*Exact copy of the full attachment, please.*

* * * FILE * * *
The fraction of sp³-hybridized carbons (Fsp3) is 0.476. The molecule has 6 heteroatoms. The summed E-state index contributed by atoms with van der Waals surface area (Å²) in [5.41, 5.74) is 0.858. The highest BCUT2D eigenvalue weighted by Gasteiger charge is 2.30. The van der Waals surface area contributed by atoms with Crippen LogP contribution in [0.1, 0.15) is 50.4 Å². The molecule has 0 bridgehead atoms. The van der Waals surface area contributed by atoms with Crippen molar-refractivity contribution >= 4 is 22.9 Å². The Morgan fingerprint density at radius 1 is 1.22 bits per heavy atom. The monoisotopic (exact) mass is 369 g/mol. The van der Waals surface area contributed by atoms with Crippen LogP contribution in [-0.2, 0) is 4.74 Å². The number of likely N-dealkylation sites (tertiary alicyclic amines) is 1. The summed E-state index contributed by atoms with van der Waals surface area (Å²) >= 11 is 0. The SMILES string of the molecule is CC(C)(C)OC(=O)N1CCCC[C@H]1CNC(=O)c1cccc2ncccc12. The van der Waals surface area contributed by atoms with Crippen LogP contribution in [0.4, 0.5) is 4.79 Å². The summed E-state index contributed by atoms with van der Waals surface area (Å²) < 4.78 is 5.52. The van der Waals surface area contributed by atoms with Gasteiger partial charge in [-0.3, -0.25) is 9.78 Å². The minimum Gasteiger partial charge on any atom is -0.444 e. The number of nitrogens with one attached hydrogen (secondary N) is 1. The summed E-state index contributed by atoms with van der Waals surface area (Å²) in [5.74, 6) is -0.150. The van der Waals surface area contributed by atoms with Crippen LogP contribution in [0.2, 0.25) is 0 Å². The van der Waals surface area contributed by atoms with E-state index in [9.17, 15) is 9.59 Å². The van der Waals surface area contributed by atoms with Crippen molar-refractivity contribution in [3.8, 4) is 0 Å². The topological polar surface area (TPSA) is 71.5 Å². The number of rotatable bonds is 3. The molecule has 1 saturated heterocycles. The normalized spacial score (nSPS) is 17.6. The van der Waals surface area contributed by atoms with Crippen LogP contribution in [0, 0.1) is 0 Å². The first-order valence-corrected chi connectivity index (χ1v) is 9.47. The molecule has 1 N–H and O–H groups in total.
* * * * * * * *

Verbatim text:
The fraction of sp³-hybridized carbons (Fsp3) is 0.476. The molecule has 6 heteroatoms. The summed E-state index contributed by atoms with van der Waals surface area (Å²) in [5.41, 5.74) is 0.858. The highest BCUT2D eigenvalue weighted by Gasteiger charge is 2.30. The van der Waals surface area contributed by atoms with Crippen LogP contribution in [0.1, 0.15) is 50.4 Å². The molecule has 0 bridgehead atoms. The van der Waals surface area contributed by atoms with Crippen molar-refractivity contribution >= 4 is 22.9 Å². The Morgan fingerprint density at radius 1 is 1.22 bits per heavy atom. The monoisotopic (exact) mass is 369 g/mol. The van der Waals surface area contributed by atoms with Crippen LogP contribution in [-0.2, 0) is 4.74 Å². The number of likely N-dealkylation sites (tertiary alicyclic amines) is 1. The summed E-state index contributed by atoms with van der Waals surface area (Å²) >= 11 is 0. The SMILES string of the molecule is CC(C)(C)OC(=O)N1CCCC[C@H]1CNC(=O)c1cccc2ncccc12. The van der Waals surface area contributed by atoms with Crippen LogP contribution in [0.4, 0.5) is 4.79 Å². The summed E-state index contributed by atoms with van der Waals surface area (Å²) < 4.78 is 5.52. The van der Waals surface area contributed by atoms with Gasteiger partial charge in [-0.3, -0.25) is 9.78 Å². The minimum Gasteiger partial charge on any atom is -0.444 e. The number of nitrogens with one attached hydrogen (secondary N) is 1. The summed E-state index contributed by atoms with van der Waals surface area (Å²) in [5.74, 6) is -0.150. The van der Waals surface area contributed by atoms with Crippen LogP contribution in [0.2, 0.25) is 0 Å². The van der Waals surface area contributed by atoms with E-state index in [9.17, 15) is 9.59 Å². The van der Waals surface area contributed by atoms with Crippen molar-refractivity contribution in [3.8, 4) is 0 Å². The topological polar surface area (TPSA) is 71.5 Å². The number of rotatable bonds is 3. The molecule has 1 saturated heterocycles. The normalized spacial score (nSPS) is 17.6. The van der Waals surface area contributed by atoms with Crippen LogP contribution in [0, 0.1) is 0 Å². The first-order valence-corrected chi connectivity index (χ1v) is 9.47. The molecule has 1 N–H and O–H groups in total.